How to open the brain to everyone

The development of science needs the free flow of information, so scientists can both build on and test the work of others, and so the public can make informed democratic decisions about the role of science in society.

Most scientific journals are run by publishing companies that own the articles they publish. In fact, the results from the majority of publically funded science appears in these journals.

Why is so much science owned by private companies ? Part of the reason is that scientists jobs often depend on how many publications they produce, and there is a hierarchy of journals, so publishing in some journals (typically the more established and privately owned ones) counts for more in a scientist’s career.

Many scientists would like to publish in open access journals but don’t want their careers to suffer or to be out of a job.

The following suggests some ways in which you can support open access journals to boost their value in the science community, prevent career dilemmas, and help open up scientific research for the benefit of all.

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History of neuropsychology: Guaranteed safe!

Professor Derek J. Smith has a detailed and comprehensively annotated neuropsychology timeline on his website.

For those of you who are worried that this thorough review of the history of brain science is just a honeypot, filled with fake links to gambling and porn sites, you may be rest assured that:

The remote hyperlinks have been selected for the academic appropriacy of their contents; they were free of offensive and litigious content when selected, and will be periodically checked to have remained so.

There’s other excellent writing and reviews by Professor Smith linked from his homepage. Explore in safety!

‘A Genius Explains’

There was an interesting piece in last weekend’s Guardian (A Genius Explains) about a high-functioning autistic who is also a savant (i.e. he’s got amazingly intellectual abilities – he can recall pi to 22,514 decimal places for example). Autistic savants are more common than non-autistic savants, but usually they aren’t able to quite so lucidly explain how they manage to do the things they do.

The article left me curious, and a little jealous (“It’s mental imagery”, he said “It’s like maths without having to think.”) and makes me feel like we’re in for some interesting times ahead as research into savantism, synthesia, developmental cognitive neuroscience and mental imagery converges.

2005-02-18 Spike activity

Quick links from the past week in mind and brain news:


A recent study shows that the preference for side of body used to cradle infants is linked to the dominant hemisphere of the mother’s brain. Another example of how observing simple behaviours (like kissing) can show underlying brain structure.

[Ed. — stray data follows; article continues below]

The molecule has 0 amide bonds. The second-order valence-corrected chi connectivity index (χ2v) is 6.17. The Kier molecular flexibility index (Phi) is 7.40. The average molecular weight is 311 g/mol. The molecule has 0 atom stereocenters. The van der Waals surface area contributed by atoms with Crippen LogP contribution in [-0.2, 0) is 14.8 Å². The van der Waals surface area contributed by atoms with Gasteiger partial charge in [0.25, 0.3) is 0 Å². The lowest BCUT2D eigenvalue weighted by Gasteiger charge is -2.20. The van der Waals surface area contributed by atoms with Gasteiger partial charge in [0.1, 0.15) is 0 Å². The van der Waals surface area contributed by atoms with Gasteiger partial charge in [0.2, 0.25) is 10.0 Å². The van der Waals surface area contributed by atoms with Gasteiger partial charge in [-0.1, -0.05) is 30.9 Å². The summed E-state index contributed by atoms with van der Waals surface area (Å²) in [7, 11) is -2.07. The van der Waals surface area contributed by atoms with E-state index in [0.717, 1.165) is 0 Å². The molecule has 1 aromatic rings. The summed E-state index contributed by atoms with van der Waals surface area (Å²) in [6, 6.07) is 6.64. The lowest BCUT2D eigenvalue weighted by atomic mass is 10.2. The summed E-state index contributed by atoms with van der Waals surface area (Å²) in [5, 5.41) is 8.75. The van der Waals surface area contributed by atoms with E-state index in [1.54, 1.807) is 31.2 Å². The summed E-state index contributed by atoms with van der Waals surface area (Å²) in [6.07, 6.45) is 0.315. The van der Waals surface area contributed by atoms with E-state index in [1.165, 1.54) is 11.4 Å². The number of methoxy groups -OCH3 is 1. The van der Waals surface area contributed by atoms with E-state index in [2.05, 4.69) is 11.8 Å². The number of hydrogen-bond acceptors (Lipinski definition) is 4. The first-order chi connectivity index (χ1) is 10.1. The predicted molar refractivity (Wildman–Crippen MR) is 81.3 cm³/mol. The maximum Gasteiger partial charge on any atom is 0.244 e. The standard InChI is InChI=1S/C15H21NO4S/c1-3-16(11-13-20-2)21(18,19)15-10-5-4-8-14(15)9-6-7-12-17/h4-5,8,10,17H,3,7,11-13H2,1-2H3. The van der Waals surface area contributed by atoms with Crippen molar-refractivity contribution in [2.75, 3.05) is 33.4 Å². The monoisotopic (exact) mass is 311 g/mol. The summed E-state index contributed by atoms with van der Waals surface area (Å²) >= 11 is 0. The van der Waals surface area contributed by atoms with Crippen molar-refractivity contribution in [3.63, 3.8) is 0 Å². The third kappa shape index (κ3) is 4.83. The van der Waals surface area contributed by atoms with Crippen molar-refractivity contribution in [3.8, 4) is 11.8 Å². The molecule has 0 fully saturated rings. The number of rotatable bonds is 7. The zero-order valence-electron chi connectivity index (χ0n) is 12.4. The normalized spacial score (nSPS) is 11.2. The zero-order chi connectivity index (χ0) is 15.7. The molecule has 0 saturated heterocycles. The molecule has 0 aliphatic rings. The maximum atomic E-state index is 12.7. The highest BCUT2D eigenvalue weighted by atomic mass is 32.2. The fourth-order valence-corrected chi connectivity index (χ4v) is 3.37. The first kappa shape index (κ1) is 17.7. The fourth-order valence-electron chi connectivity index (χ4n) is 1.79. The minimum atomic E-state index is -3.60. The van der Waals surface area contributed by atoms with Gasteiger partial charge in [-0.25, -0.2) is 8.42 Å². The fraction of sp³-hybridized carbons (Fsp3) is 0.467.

Alphabets and writing may have been shaped by the constraints of our visual system.

For those who consistently over-commit themselves, research suggests it maybe because we are excessively optimistic about time for future tasks.

An article from Scientific American on what we do and don’t know about how anesthetics work.

Research challenges the idea that the visual system must separate objects from background before they are classified (PDF of full article).

Psychoanalyst Adam Phillips discusses his new book on sanity. A sign of the growing trend for a focus on positive psychology?

A gene known as ApoE, known to be involved in Alzheimer’s disease, has been linked to poorer memory even in healthy individuals. Part of ongoing push to understand the genetics of psychological abilities.

What you lookin’ at?

The eyes are the primary social signal. It’s the eyes we spend most of the time looking (“To See, Act” [Hack #15]). Even when the other person is talking, we look most at the eyes, not the mouth. We use them to signal turn-taking in conversation, to read emotions from, like fear…and we use them to work out what another person is looking at.

It’s this – gaze perception – that I’ve been getting interested in. How accurately can we tell where someone is looking? How accurately can we tell if someone is looking at us, or not? I’ve been looking out for some actual figures here, basic parameters on how small a difference we can detect in where someone is looking, either when they are looking at us, or at someone else.

Obviously, to be able to answer this question with actual parameters would have all sorts of implications. For, say, the design & manipulation of pictures showing people looking at things, for VR interfaces and, also, I guess it might give a better idea of when someone can tell i’m looking at them, and when they just can’t know I am for sure. You know, just as a sort of side benefit…

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